Electrical Engineering
      and Computer Sciences

Electrical Engineering and Computer Sciences


UC Berkeley


2010 Research Summary

Perceptual Interpretation of Ink Annotations on Line Charts

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Nicholas Kong and Maneesh Agrawala

National Science Foundation CCF-0643552 and Natural Sciences and Engineering Research Council of Canada PGS M

Asynchronous collaborators often use freeform ink annotations to point to visually salient perceptual features of line charts such as peaks or humps, valleys, rising slopes and declining slopes. We present a set of techniques for interpreting such annotations to algorithmically identify the corresponding perceptual parts. Our approach is to first apply a parts-based segmentation algorithm that identifies the visually salient perceptual parts in the chart. Our system then analyzes the freeform annotations to infer the corresponding peaks, valleys or sloping segments. Once the system has identified the perceptual parts it can highlight them to draw further attention and reduce ambiguity of interpretation in asynchronous collaborative discussions.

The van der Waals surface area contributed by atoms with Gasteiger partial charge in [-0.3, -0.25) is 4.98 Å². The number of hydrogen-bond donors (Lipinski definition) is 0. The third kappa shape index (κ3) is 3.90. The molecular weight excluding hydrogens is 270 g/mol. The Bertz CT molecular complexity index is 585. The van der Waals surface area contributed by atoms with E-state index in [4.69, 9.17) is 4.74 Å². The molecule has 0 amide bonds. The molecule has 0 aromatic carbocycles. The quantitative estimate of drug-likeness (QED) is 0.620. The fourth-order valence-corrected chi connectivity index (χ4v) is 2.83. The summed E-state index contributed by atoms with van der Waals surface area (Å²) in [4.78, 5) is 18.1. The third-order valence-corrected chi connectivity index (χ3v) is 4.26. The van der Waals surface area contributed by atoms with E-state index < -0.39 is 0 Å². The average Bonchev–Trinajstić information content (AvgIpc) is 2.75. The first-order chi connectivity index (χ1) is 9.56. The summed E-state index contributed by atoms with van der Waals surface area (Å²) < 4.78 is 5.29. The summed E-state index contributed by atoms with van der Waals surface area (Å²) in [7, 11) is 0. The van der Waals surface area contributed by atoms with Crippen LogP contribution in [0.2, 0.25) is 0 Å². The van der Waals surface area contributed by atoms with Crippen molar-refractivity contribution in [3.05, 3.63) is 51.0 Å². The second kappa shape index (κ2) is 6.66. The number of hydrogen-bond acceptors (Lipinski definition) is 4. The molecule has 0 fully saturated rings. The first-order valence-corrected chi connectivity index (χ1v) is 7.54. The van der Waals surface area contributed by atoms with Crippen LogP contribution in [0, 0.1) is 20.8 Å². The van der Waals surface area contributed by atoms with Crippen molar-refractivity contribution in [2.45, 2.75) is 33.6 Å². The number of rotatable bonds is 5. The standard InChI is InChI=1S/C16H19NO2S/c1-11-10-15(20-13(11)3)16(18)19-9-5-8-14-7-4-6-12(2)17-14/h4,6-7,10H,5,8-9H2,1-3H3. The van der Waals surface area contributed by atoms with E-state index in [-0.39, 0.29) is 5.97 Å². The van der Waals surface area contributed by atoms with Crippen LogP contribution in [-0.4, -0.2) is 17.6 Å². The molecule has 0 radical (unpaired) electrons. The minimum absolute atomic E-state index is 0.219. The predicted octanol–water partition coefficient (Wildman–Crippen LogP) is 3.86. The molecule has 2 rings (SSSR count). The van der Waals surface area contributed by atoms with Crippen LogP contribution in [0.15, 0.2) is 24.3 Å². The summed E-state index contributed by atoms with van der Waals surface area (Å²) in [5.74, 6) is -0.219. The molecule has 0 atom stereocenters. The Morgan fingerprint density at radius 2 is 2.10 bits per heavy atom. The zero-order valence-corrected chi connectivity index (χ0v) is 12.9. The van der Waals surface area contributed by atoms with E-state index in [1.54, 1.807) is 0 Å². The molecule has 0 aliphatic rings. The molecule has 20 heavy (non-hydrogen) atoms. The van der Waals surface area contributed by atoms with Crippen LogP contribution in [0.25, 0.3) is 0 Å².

Figure 1
Figure 1: An interpreted annotation in our system.

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